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[My Computational Complexity Web Log] America Losing Its Edge

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  • Lance Fortnow
    Some required reading if you haven t seen it yet, a New York Times article on how America has lost some of its scientific leadership role over the rest of the
    Message 1 of 2 , May 3 5:24 PM
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      Some required reading if you haven't seen it yet, a New York Times article on how America has lost some of its scientific leadership role over the rest of the world.

      The article does not go much into the reasons behind the change so let me make some conjectures. For a long while now, the majority of Ph.D. students in the US came from other countries. As the academic job market in the US got tighter, many of these researchers went back to their home countries and established strong research groups there. Also recent technological changes have taken away some comparative advantage of doing research in the states as communication and access to research papers has become a much easier task.

      I welcome the added competition, the more globalization of science that we have, the more we will all push one another with scientific research becoming the big winner. In my own field, I like seeing countries like Israel becoming theory powerhouses and definite growth of theory in places as diverse as India and Australia. A few years ago it would have been unthinkable to have STOC or FOCS abroad but recently STOC 2002 was held in Greece and the upcoming FOCS will be in Rome.

      Most of all I hope the article serves as a wake-up call to American legislators. Time to give NSF that large budget increase that they've been talking about for several years now.

      --
      Posted by Lance Fortnow to My Computational Complexity Web Log at 5/3/2004 07:22:27 PM

    • Lance Fortnow
      Some required reading if you haven t seen it yet, a New York Times article on how America has lost some of its scientific leadership role over the rest of the
      Message 2 of 2 , May 4 4:03 AM
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        Some required reading if you haven't seen it yet, a New York Times article on how America has lost some of its scientific leadership role over the rest of the world.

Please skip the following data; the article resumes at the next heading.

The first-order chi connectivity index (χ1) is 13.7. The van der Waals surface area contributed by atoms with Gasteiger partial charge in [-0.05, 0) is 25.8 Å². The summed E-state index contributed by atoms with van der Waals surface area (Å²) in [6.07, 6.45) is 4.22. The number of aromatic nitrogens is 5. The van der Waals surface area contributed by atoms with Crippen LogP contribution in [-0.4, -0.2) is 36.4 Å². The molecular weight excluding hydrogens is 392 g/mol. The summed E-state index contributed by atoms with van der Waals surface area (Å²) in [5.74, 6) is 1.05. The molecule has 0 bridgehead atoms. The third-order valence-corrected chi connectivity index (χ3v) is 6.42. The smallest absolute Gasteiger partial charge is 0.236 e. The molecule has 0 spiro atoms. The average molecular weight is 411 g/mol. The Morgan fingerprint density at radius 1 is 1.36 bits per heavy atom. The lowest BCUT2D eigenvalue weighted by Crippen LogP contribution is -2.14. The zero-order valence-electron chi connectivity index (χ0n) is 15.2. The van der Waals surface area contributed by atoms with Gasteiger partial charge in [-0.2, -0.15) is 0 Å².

The article does not go much into the reasons behind the change so let me make some conjectures. For a long while now, the majority of Ph.D. students in the US came from other countries. As the academic job market in the US got tighter, many of these researchers went back to their home countries and established strong research groups there. Also recent technological changes have taken away some comparative advantage of doing research in the states as communication and access to research papers has become a much easier task.

        I welcome the added competition, the more globalization of science that we have, the more we will all push one another with scientific research becoming the big winner. In my own field, I like seeing countries like Israel becoming theory powerhouses and definite growth of theory in places as diverse as India and Australia. A few years ago it would have been unthinkable to have STOC or FOCS abroad but recently STOC 2002 was held in Greece and the upcoming FOCS will be in Rome.

        Most of all I hope the article serves as a wake-up call to American legislators. Time to give NSF that large budget increase that they've been talking about for several years now.

        --
        Posted by Lance Fortnow to My Computational Complexity Web Log at 5/3/2004 07:22:27 PM

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